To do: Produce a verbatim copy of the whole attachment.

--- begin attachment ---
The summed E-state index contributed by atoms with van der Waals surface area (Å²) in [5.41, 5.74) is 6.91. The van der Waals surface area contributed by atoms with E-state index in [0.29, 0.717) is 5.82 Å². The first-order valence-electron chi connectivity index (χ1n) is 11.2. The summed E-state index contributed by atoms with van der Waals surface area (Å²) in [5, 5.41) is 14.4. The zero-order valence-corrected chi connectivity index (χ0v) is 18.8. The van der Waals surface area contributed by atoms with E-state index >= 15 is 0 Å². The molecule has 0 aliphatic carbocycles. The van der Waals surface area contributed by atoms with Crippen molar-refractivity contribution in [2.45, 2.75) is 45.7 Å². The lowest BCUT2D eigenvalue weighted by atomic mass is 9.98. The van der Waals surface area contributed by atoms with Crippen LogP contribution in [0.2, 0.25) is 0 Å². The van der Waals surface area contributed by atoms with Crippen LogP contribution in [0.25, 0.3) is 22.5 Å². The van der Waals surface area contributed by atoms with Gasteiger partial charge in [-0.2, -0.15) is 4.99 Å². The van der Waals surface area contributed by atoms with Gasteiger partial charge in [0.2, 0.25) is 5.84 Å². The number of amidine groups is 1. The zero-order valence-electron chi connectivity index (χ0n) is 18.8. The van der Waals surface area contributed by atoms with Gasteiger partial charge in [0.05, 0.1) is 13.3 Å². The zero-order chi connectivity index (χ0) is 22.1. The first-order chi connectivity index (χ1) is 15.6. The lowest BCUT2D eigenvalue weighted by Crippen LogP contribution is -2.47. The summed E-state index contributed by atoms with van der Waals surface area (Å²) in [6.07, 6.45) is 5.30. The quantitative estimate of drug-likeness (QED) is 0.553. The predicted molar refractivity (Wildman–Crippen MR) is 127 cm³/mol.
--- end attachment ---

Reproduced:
The summed E-state index contributed by atoms with van der Waals surface area (Å²) in [5.41, 5.74) is 6.91. The van der Waals surface area contributed by atoms with E-state index in [0.29, 0.717) is 5.82 Å². The first-order valence-electron chi connectivity index (χ1n) is 11.2. The summed E-state index contributed by atoms with van der Waals surface area (Å²) in [5, 5.41) is 14.4. The zero-order valence-corrected chi connectivity index (χ0v) is 18.8. The van der Waals surface area contributed by atoms with E-state index >= 15 is 0 Å². The molecule has 0 aliphatic carbocycles. The van der Waals surface area contributed by atoms with Crippen molar-refractivity contribution in [2.45, 2.75) is 45.7 Å². The lowest BCUT2D eigenvalue weighted by atomic mass is 9.98. The van der Waals surface area contributed by atoms with Crippen LogP contribution in [0.2, 0.25) is 0 Å². The van der Waals surface area contributed by atoms with Crippen LogP contribution in [0.25, 0.3) is 22.5 Å². The van der Waals surface area contributed by atoms with Gasteiger partial charge in [-0.2, -0.15) is 4.99 Å². The van der Waals surface area contributed by atoms with Gasteiger partial charge in [0.2, 0.25) is 5.84 Å². The number of amidine groups is 1. The zero-order valence-electron chi connectivity index (χ0n) is 18.8. The van der Waals surface area contributed by atoms with Gasteiger partial charge in [0.05, 0.1) is 13.3 Å². The zero-order chi connectivity index (χ0) is 22.1. The first-order chi connectivity index (χ1) is 15.6. The lowest BCUT2D eigenvalue weighted by Crippen LogP contribution is -2.47. The summed E-state index contributed by atoms with van der Waals surface area (Å²) in [6.07, 6.45) is 5.30. The quantitative estimate of drug-likeness (QED) is 0.553. The predicted molar refractivity (Wildman–Crippen MR) is 127 cm³/mol.